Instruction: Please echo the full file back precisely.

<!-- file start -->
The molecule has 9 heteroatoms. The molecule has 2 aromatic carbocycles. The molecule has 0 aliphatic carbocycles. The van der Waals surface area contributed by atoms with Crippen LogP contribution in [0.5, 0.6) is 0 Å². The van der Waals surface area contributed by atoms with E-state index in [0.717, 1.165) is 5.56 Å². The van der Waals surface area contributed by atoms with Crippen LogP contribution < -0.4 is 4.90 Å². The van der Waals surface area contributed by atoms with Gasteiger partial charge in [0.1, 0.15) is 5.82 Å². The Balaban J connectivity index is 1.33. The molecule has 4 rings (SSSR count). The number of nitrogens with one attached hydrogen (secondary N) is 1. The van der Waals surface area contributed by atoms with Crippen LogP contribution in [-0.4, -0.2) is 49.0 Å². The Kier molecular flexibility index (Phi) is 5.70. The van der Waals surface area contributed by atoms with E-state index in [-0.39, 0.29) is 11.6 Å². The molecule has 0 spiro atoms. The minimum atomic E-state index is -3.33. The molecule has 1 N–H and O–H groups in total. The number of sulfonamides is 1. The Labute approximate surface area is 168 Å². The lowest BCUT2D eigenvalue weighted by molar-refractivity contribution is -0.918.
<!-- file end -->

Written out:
The molecule has 9 heteroatoms. The molecule has 2 aromatic carbocycles. The molecule has 0 aliphatic carbocycles. The van der Waals surface area contributed by atoms with Crippen LogP contribution in [0.5, 0.6) is 0 Å². The van der Waals surface area contributed by atoms with E-state index in [0.717, 1.165) is 5.56 Å². The van der Waals surface area contributed by atoms with Crippen LogP contribution < -0.4 is 4.90 Å². The van der Waals surface area contributed by atoms with Gasteiger partial charge in [0.1, 0.15) is 5.82 Å². The Balaban J connectivity index is 1.33. The molecule has 4 rings (SSSR count). The number of nitrogens with one attached hydrogen (secondary N) is 1. The van der Waals surface area contributed by atoms with Crippen LogP contribution in [-0.4, -0.2) is 49.0 Å². The Kier molecular flexibility index (Phi) is 5.70. The van der Waals surface area contributed by atoms with E-state index in [-0.39, 0.29) is 11.6 Å². The molecule has 0 spiro atoms. The minimum atomic E-state index is -3.33. The molecule has 1 N–H and O–H groups in total. The number of sulfonamides is 1. The Labute approximate surface area is 168 Å². The lowest BCUT2D eigenvalue weighted by molar-refractivity contribution is -0.918.